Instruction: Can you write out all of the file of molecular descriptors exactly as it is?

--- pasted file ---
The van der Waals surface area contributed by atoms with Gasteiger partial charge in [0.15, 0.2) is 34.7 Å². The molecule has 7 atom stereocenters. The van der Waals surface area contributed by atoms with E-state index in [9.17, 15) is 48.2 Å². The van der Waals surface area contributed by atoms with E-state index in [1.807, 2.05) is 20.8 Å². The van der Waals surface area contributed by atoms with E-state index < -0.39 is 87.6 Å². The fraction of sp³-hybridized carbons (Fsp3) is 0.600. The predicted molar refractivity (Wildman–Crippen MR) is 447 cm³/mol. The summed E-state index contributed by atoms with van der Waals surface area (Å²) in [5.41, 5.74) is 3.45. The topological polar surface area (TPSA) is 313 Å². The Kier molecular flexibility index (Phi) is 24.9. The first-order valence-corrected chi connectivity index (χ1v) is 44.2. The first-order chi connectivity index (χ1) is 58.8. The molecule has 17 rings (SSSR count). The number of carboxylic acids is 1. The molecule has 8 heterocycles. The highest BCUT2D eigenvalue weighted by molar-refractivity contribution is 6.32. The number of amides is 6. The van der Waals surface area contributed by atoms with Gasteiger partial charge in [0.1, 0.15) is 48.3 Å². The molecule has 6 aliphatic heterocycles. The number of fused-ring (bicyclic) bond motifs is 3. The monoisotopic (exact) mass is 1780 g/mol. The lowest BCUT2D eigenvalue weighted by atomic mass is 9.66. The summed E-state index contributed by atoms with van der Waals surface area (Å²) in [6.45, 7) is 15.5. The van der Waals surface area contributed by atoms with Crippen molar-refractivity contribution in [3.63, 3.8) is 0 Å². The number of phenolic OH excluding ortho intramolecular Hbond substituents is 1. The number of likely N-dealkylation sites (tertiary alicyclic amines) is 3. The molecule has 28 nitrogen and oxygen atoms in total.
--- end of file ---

The van der Waals surface area contributed by atoms with Gasteiger partial charge in [0.15, 0.2) is 34.7 Å². The molecule has 7 atom stereocenters. The van der Waals surface area contributed by atoms with E-state index in [9.17, 15) is 48.2 Å². The van der Waals surface area contributed by atoms with E-state index in [1.807, 2.05) is 20.8 Å². The van der Waals surface area contributed by atoms with E-state index < -0.39 is 87.6 Å². The fraction of sp³-hybridized carbons (Fsp3) is 0.600. The predicted molar refractivity (Wildman–Crippen MR) is 447 cm³/mol. The summed E-state index contributed by atoms with van der Waals surface area (Å²) in [5.41, 5.74) is 3.45. The topological polar surface area (TPSA) is 313 Å². The Kier molecular flexibility index (Phi) is 24.9. The first-order valence-corrected chi connectivity index (χ1v) is 44.2. The first-order chi connectivity index (χ1) is 58.8. The molecule has 17 rings (SSSR count). The number of carboxylic acids is 1. The molecule has 8 heterocycles. The highest BCUT2D eigenvalue weighted by molar-refractivity contribution is 6.32. The number of amides is 6. The van der Waals surface area contributed by atoms with Gasteiger partial charge in [0.1, 0.15) is 48.3 Å². The molecule has 6 aliphatic heterocycles. The number of fused-ring (bicyclic) bond motifs is 3. The monoisotopic (exact) mass is 1780 g/mol. The lowest BCUT2D eigenvalue weighted by atomic mass is 9.66. The summed E-state index contributed by atoms with van der Waals surface area (Å²) in [6.45, 7) is 15.5. The van der Waals surface area contributed by atoms with Crippen molar-refractivity contribution in [3.63, 3.8) is 0 Å². The number of phenolic OH excluding ortho intramolecular Hbond substituents is 1. The number of likely N-dealkylation sites (tertiary alicyclic amines) is 3. The molecule has 28 nitrogen and oxygen atoms in total.